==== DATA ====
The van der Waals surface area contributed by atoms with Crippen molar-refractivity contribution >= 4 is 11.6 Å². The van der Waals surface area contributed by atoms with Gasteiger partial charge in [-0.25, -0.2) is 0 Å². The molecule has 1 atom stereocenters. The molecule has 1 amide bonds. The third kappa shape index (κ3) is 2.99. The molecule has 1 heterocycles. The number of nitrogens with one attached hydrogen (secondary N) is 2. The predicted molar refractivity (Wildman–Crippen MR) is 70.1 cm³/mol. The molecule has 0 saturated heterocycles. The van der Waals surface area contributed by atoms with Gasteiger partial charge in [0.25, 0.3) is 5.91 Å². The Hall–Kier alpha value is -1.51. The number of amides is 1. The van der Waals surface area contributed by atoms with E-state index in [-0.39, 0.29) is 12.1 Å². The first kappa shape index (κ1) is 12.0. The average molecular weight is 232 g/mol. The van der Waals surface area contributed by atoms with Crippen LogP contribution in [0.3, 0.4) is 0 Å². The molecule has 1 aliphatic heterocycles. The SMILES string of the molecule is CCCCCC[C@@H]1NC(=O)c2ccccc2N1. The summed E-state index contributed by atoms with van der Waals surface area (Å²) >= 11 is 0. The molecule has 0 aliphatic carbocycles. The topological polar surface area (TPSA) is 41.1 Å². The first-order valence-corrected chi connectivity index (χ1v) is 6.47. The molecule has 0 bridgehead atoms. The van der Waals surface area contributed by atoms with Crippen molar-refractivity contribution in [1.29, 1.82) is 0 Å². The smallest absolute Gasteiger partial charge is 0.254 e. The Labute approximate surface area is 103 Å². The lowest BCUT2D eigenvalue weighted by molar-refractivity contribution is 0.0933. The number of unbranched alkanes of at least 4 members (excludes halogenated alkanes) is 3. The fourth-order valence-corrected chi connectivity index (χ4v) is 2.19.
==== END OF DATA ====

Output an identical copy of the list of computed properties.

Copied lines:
The van der Waals surface area contributed by atoms with Crippen molar-refractivity contribution >= 4 is 11.6 Å². The van der Waals surface area contributed by atoms with Gasteiger partial charge in [-0.25, -0.2) is 0 Å². The molecule has 1 atom stereocenters. The molecule has 1 amide bonds. The third kappa shape index (κ3) is 2.99. The molecule has 1 heterocycles. The number of nitrogens with one attached hydrogen (secondary N) is 2. The predicted molar refractivity (Wildman–Crippen MR) is 70.1 cm³/mol. The molecule has 0 saturated heterocycles. The van der Waals surface area contributed by atoms with Gasteiger partial charge in [0.25, 0.3) is 5.91 Å². The Hall–Kier alpha value is -1.51. The number of amides is 1. The van der Waals surface area contributed by atoms with E-state index in [-0.39, 0.29) is 12.1 Å². The first kappa shape index (κ1) is 12.0. The average molecular weight is 232 g/mol. The van der Waals surface area contributed by atoms with Crippen LogP contribution in [0.3, 0.4) is 0 Å². The molecule has 1 aliphatic heterocycles. The SMILES string of the molecule is CCCCCC[C@@H]1NC(=O)c2ccccc2N1. The summed E-state index contributed by atoms with van der Waals surface area (Å²) >= 11 is 0. The molecule has 0 aliphatic carbocycles. The topological polar surface area (TPSA) is 41.1 Å². The first-order valence-corrected chi connectivity index (χ1v) is 6.47. The molecule has 0 bridgehead atoms. The van der Waals surface area contributed by atoms with Crippen molar-refractivity contribution in [1.29, 1.82) is 0 Å². The smallest absolute Gasteiger partial charge is 0.254 e. The Labute approximate surface area is 103 Å². The lowest BCUT2D eigenvalue weighted by molar-refractivity contribution is 0.0933. The number of unbranched alkanes of at least 4 members (excludes halogenated alkanes) is 3. The fourth-order valence-corrected chi connectivity index (χ4v) is 2.19.